Sereda, who performs under her last name, was ready to give up on music. She'd been trying to make it in L.A. for seven years, meeting with label executives time and again in hopes of getting some representation. "I was contemplating whether I was going to quit music, because it's a grinding, grueling thing," she says. "I came to L.A. with a dream, and I basically failed."
In May 2019, a friend introduced her to livestreaming platform Twitch, which at that point was mostly a place for gamers to livestream themselves playing video games. With enough time on the site and enough followers, gamers could ultimately monetize their channels. Sereda's friend suggested she livestream her songwriting process.
"I was always in here in my room, making my music anyway," she says. So she gave it a try. Today her channel boasts more than 200,000 followers and brings in an average of $4,500 per month. "It's drawn an audience of people who love that magical eureka moment when the perfect melody hits the perfect instrumental," she says. "It's like watching an artist paint."
Here's how Sereda was able to build her unconventional but successful music side hustle.
Even as she met with music executives over the years, Sereda built multiple streams of income both in and outside of her industry. She worked at a bar, she worked for Postmates, she acted in films including Netflix's "Extremely Wicked, Shockingly Evil and Vile," and she wrote music that she has sold to be used in movies or ads.
"A song I wrote got used for the PlayStation 5 commercial," she says. "I have also sold music to movies like 'Good Kids.'"
Film production companies often opt to work with "smaller, independent artists like myself," Sereda explains, because the costs are much lower: "My biggest check [from selling music to films] was $5,000." By comparison, "if you try to get a big song from a label, you'll pay $100,000 for that licensing fee."
A lot of the money she made from these hustles went not just to living expenses but also for music tech and equipment. Creating a song is about more than just writing it, if you want to get the most professional sound possible. An artist also needs to record it and use software to finesse the final product.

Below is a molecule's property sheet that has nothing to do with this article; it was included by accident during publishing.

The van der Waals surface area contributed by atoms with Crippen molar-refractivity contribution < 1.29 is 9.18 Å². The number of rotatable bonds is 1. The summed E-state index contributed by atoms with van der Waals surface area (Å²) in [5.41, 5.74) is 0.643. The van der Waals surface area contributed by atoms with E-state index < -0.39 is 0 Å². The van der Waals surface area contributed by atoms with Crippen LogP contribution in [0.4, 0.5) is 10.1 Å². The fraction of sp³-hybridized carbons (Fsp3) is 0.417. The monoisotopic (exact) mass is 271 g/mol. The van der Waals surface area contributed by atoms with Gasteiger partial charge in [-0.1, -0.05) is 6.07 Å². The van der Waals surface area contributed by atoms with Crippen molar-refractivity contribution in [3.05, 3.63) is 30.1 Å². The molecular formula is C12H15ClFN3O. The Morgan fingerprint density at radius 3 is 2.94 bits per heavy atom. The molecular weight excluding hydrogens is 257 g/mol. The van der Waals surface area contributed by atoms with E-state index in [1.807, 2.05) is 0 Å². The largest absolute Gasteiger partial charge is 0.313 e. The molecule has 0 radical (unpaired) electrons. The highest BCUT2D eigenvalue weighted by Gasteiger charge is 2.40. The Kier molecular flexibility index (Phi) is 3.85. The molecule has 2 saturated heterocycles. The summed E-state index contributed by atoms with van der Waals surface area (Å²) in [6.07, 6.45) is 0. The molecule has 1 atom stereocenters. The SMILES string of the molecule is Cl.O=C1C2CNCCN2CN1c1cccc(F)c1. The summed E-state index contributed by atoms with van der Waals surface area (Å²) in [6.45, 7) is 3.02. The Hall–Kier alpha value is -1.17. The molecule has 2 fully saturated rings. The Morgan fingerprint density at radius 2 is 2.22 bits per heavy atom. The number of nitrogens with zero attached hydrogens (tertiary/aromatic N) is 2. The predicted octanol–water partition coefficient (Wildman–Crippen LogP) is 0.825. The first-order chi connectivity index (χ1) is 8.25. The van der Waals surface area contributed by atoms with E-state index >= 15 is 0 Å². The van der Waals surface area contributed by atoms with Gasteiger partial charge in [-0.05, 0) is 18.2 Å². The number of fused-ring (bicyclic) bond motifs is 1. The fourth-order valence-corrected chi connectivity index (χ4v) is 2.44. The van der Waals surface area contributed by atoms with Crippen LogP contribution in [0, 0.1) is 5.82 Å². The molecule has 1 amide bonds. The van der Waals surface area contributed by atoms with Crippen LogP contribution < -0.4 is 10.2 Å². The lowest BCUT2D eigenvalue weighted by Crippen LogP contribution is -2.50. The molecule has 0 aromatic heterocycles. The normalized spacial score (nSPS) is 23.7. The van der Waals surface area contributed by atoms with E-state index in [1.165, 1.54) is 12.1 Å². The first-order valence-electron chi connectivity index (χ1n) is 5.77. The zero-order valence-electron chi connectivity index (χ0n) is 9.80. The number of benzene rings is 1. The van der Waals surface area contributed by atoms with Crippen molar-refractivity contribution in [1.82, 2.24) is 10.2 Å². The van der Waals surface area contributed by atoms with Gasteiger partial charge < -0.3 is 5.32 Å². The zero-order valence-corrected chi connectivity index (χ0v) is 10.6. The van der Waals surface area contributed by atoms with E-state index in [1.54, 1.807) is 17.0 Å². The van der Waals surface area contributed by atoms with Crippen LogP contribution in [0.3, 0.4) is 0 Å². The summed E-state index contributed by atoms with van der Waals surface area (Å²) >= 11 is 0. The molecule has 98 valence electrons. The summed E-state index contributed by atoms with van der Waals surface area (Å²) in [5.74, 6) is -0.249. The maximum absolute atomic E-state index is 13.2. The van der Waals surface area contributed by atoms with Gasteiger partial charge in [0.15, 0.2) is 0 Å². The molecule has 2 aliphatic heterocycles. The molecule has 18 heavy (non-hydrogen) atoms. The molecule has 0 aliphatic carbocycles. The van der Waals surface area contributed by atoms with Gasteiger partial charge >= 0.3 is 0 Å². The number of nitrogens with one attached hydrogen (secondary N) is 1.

"I had been investing all the money that I made from these little music things into building my studio here in my own home," says Sereda. Because she didn't necessarily have the funds to hire producers to help with recording, "I built the skills to record myself and make my own music."
Being "self-sufficient," as Sereda describes it, was what enabled her to offer people something unique on the platform: a behind-the-scenes look at how music comes to life.
"It's like this aspect of the music industry that is so shrouded in secrecy," she says. "You almost never hear about major artists and what they're doing in the studio. ... I will show people how a song is made from scratch."
These days, Sereda streams her songwriting process 3 to 7 hours per day, with about 500-1,000 people watching at a time.
She has expanded her creative output on the site as well: In the fall, she went on a virtual tour of 28 cities. Each day was dedicated to a city, and she'd spend four hours per night playing for and talking with the 500-420,000 people who'd tune in to her channel. She declined to elaborate on what kind of money she makes doing tours.
"The support that I have received from people who have come to find my channel on Twitch is something I've never experienced," she says. "Here I am, an independent artist with no record label, no publishing deal, no manager, no help from anybody, literally just me and this platform, Twitch."
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